chazak u'baruch


chazak u'baruch (cha-ZAK oo BA-ruch) listen


  • interj. "Be strong and be blessed," usually said to someone who participated in a religious service in some way (for example, has an aliyah, makes a donation, opens the ark, etc.).

Example Sentences

  • Yosef just finished his aliyah, make sure you tell him "Hazak u'Baruch."

Languages of Origin

  • Textual Hebrew


  • חזק וברוך

    • Who Uses This

      • Orthodox: Jews who identify as Orthodox and observe halacha (Jewish law)
      • Sephardim: Jews with Sephardi or Mizrahi heritage
      • Syrian: Jews with recent ancestry in Syria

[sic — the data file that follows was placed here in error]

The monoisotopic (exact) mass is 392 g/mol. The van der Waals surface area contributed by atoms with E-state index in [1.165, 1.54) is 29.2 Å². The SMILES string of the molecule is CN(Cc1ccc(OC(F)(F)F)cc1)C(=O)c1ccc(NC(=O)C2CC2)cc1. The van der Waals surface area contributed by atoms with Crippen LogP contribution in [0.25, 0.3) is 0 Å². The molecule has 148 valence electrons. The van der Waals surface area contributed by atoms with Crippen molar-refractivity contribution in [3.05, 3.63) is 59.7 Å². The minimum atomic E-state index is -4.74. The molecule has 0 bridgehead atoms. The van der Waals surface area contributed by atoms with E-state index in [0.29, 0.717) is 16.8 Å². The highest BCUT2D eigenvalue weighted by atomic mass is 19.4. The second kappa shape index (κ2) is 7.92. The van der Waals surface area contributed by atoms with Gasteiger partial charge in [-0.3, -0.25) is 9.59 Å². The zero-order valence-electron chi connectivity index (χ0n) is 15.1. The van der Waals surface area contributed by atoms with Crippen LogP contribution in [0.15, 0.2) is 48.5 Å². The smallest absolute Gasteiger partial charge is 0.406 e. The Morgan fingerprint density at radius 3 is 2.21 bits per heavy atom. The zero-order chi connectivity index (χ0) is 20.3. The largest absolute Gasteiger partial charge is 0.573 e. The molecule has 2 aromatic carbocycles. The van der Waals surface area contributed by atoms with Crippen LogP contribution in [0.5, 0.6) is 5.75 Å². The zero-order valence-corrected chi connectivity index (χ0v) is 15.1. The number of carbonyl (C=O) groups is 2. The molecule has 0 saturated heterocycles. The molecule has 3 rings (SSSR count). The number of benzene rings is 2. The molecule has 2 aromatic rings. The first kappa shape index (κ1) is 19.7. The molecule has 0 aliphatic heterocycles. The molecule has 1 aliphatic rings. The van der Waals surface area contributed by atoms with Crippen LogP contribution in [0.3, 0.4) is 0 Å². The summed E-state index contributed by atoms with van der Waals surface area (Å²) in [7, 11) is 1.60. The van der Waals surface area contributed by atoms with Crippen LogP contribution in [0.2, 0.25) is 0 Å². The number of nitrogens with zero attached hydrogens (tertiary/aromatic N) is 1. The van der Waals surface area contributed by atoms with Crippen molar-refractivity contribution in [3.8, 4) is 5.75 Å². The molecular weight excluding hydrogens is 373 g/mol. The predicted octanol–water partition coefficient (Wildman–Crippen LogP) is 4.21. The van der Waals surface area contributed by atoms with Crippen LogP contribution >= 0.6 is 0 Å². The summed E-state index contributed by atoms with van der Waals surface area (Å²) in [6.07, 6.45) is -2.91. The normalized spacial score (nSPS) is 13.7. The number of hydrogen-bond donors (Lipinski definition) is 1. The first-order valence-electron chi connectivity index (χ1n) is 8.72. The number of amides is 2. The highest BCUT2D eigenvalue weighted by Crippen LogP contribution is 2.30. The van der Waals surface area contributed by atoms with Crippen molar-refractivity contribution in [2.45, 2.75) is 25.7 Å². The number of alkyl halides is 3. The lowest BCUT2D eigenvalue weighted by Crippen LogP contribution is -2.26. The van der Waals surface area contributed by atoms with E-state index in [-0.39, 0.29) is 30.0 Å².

• Persian: Jews with recent ancestry in Iran


      • Great Britain
      • South Africa


      • The Joys of Hebrew, by Lewis Glinert (New York, 1992).
      • Dictionary of Jewish Usage: A Popular Guide to the Use of Jewish Terms, by Sol Steinmetz (Lanham, MD, 2005).

      Alternative Spellings

      chazak uvaruch, hazak u'baruh, chazak ubaruch, hazak u'baruch


  • Hazak u'Baruch is used in Sephardic/Mizrahi circles in a very simliar way that "Yasher Koach" is used in Ashkenazi circles.

    The proper response to someone telling you "Hazak u'Baruch" is "Hazak ve'ematz" 'may you be strong and have courage' or "baruch tihiye" 'may you be blessed.'

Edit     Something missing from this entry? Inaccurate? Feel free to suggest an edit.